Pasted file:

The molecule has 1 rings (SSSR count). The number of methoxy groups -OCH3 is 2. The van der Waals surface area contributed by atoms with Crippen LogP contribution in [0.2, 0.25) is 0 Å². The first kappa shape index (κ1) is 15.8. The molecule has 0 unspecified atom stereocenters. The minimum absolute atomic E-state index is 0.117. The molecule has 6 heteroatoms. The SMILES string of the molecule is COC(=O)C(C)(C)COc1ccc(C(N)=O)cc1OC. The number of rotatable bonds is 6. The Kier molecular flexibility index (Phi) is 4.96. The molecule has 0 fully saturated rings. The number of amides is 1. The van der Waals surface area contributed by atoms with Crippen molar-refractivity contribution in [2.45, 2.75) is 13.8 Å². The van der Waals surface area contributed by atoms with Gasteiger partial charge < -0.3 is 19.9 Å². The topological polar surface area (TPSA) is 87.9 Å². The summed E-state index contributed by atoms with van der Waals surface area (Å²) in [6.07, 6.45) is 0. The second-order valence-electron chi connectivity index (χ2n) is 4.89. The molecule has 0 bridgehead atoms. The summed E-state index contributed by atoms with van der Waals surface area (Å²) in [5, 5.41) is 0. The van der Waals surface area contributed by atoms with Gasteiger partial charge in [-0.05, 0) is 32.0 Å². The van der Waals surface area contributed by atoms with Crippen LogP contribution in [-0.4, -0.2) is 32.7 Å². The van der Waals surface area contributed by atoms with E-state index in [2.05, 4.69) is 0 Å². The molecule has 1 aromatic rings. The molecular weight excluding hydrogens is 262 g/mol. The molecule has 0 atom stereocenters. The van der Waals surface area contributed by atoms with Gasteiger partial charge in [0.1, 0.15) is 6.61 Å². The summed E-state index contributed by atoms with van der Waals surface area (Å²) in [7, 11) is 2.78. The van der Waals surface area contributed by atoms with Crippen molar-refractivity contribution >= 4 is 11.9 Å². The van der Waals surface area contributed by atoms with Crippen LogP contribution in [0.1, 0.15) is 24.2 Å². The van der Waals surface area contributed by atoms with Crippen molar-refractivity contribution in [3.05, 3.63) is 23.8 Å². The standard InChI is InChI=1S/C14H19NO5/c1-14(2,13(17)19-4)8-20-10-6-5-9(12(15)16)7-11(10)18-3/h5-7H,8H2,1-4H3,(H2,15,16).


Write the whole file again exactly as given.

The molecule has 1 rings (SSSR count). The number of methoxy groups -OCH3 is 2. The van der Waals surface area contributed by atoms with Crippen LogP contribution in [0.2, 0.25) is 0 Å². The first kappa shape index (κ1) is 15.8. The molecule has 0 unspecified atom stereocenters. The minimum absolute atomic E-state index is 0.117. The molecule has 6 heteroatoms. The SMILES string of the molecule is COC(=O)C(C)(C)COc1ccc(C(N)=O)cc1OC. The number of rotatable bonds is 6. The Kier molecular flexibility index (Phi) is 4.96. The molecule has 0 fully saturated rings. The number of amides is 1. The van der Waals surface area contributed by atoms with Crippen molar-refractivity contribution in [2.45, 2.75) is 13.8 Å². The van der Waals surface area contributed by atoms with Gasteiger partial charge < -0.3 is 19.9 Å². The topological polar surface area (TPSA) is 87.9 Å². The summed E-state index contributed by atoms with van der Waals surface area (Å²) in [6.07, 6.45) is 0. The second-order valence-electron chi connectivity index (χ2n) is 4.89. The molecule has 0 bridgehead atoms. The summed E-state index contributed by atoms with van der Waals surface area (Å²) in [5, 5.41) is 0. The van der Waals surface area contributed by atoms with Gasteiger partial charge in [-0.05, 0) is 32.0 Å². The van der Waals surface area contributed by atoms with Crippen LogP contribution in [-0.4, -0.2) is 32.7 Å². The van der Waals surface area contributed by atoms with E-state index in [2.05, 4.69) is 0 Å². The molecule has 1 aromatic rings. The molecular weight excluding hydrogens is 262 g/mol. The molecule has 0 atom stereocenters. The van der Waals surface area contributed by atoms with Gasteiger partial charge in [0.1, 0.15) is 6.61 Å². The summed E-state index contributed by atoms with van der Waals surface area (Å²) in [7, 11) is 2.78. The van der Waals surface area contributed by atoms with Crippen molar-refractivity contribution >= 4 is 11.9 Å². The van der Waals surface area contributed by atoms with Crippen LogP contribution in [0.1, 0.15) is 24.2 Å². The van der Waals surface area contributed by atoms with Crippen molar-refractivity contribution in [3.05, 3.63) is 23.8 Å². The standard InChI is InChI=1S/C14H19NO5/c1-14(2,13(17)19-4)8-20-10-6-5-9(12(15)16)7-11(10)18-3/h5-7H,8H2,1-4H3,(H2,15,16).